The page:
A few years ago Assaf Wole, an Israeli columnist, wrote a cute piece about two children – one Ultra-Orthodox and one secular – questioning their fathers about the essence of Chanuka. With his great knack for satire he portrayed the secular father trying to avoid discussion of the religious motivation behind the Maccabees’ revolt and the Ultra-Orthodox parent squirming when his child begins to understand that the righteous Maccabees actually went to the army. In all seriousness, there is much to be learned from Chanuka as to the way of life towards which we should be striving.
My father referred me to an article written by Rav Avigdor Amiel before 1948. Rav Amiel points out a very interesting fact: the only Jewish holiday that commemorates an event that occurred in the land of Israel is Chanuka! He continues to argue that the main message to be learned from this holiday is that there was a time that we lived a natural Jewish life in our own land and that it will one day return.
What is a ‘natural Jewish life’? It’s living the American dream – in Israel! It is the harmonious blend of spirituality and materialistic abundance. It means that all Jews in Israel are entitled to life, liberty and the pursuit of happiness.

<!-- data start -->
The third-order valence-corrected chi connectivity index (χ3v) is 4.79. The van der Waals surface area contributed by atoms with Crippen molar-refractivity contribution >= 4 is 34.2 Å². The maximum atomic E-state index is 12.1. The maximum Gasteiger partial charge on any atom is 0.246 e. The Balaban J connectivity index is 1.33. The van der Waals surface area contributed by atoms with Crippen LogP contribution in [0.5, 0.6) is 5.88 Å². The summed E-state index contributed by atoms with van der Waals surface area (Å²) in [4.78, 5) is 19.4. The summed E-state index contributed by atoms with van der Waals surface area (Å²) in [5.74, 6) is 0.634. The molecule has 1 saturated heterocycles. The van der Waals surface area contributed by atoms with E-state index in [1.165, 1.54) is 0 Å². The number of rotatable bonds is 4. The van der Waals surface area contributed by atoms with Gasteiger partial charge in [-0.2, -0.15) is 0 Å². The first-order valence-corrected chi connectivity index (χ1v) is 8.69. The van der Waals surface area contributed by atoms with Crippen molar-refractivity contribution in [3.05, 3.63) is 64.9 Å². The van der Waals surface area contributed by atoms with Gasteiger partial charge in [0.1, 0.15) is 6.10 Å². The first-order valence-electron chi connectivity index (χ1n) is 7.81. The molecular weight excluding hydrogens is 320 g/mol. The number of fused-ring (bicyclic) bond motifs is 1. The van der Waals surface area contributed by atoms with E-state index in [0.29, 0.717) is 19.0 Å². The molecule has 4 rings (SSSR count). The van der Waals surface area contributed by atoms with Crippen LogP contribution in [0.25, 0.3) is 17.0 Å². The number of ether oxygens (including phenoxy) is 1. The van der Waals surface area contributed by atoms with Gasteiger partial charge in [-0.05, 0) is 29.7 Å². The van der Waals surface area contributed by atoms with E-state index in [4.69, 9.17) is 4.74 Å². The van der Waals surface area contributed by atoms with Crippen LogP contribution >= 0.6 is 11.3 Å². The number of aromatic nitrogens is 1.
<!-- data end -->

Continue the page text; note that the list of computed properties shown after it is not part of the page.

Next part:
I have a great appreciation for religious censorship because it tends to highlight great books and passages that I would otherwise not be aware exist. One of my favorites is the Chatam Sofer in his commentary on tractate Sukka 36a (won’t be found in new editions, but Bar-Ilan’s Responsa Project has a good old edition that has it).
The Chatam Sofer writes that it is a mitzvah to work the fields of Israel and gather its produce as the Torah promises great agricultural abundance and commands us to go out and collect the fruit of our toil. He claims that just as no one would contemplate giving up wearing tefillin due to being preoccupied with Torah study, so too there is no concept of bittul Torah in regards to agricultural activity in Israel. The Chatam Sofer concludes with suggesting that this concept is valid not only in regards to agriculture rather to any profession that strengthens Jewish life in Israel. I can definitely understand why this passage was censored…
So, as we cherish the beautiful family moments we share during candle lighting on Chanukka, let us reflect on the glorious Jewish era that we were privileged to in the past and that is slowly but surely returning as you read these lines.